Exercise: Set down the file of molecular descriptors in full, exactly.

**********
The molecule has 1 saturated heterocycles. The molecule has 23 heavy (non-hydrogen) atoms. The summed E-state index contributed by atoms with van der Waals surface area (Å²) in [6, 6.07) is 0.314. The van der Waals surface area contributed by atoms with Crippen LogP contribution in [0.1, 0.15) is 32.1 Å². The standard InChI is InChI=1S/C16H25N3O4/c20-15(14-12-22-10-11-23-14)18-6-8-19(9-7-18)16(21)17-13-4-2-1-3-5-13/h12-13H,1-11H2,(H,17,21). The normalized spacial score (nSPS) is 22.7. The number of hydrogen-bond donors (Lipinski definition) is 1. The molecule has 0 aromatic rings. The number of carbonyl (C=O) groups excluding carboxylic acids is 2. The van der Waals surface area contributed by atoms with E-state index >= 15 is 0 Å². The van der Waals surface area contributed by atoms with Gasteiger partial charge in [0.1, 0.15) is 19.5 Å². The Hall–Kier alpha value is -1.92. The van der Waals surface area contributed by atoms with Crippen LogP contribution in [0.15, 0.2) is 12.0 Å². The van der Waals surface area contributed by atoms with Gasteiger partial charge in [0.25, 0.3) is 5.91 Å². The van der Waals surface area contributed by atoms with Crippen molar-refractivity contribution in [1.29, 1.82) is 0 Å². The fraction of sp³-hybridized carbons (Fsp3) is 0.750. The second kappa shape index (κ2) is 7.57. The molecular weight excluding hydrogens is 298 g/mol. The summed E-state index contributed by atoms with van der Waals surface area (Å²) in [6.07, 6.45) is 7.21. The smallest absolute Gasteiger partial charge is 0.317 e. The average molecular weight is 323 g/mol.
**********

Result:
The molecule has 1 saturated heterocycles. The molecule has 23 heavy (non-hydrogen) atoms. The summed E-state index contributed by atoms with van der Waals surface area (Å²) in [6, 6.07) is 0.314. The van der Waals surface area contributed by atoms with Crippen LogP contribution in [0.1, 0.15) is 32.1 Å². The standard InChI is InChI=1S/C16H25N3O4/c20-15(14-12-22-10-11-23-14)18-6-8-19(9-7-18)16(21)17-13-4-2-1-3-5-13/h12-13H,1-11H2,(H,17,21). The normalized spacial score (nSPS) is 22.7. The number of hydrogen-bond donors (Lipinski definition) is 1. The molecule has 0 aromatic rings. The number of carbonyl (C=O) groups excluding carboxylic acids is 2. The van der Waals surface area contributed by atoms with E-state index >= 15 is 0 Å². The van der Waals surface area contributed by atoms with Gasteiger partial charge in [0.1, 0.15) is 19.5 Å². The Hall–Kier alpha value is -1.92. The van der Waals surface area contributed by atoms with Crippen LogP contribution in [0.15, 0.2) is 12.0 Å². The van der Waals surface area contributed by atoms with Gasteiger partial charge in [0.25, 0.3) is 5.91 Å². The van der Waals surface area contributed by atoms with Crippen molar-refractivity contribution in [1.29, 1.82) is 0 Å². The fraction of sp³-hybridized carbons (Fsp3) is 0.750. The second kappa shape index (κ2) is 7.57. The molecular weight excluding hydrogens is 298 g/mol. The summed E-state index contributed by atoms with van der Waals surface area (Å²) in [6.07, 6.45) is 7.21. The smallest absolute Gasteiger partial charge is 0.317 e. The average molecular weight is 323 g/mol.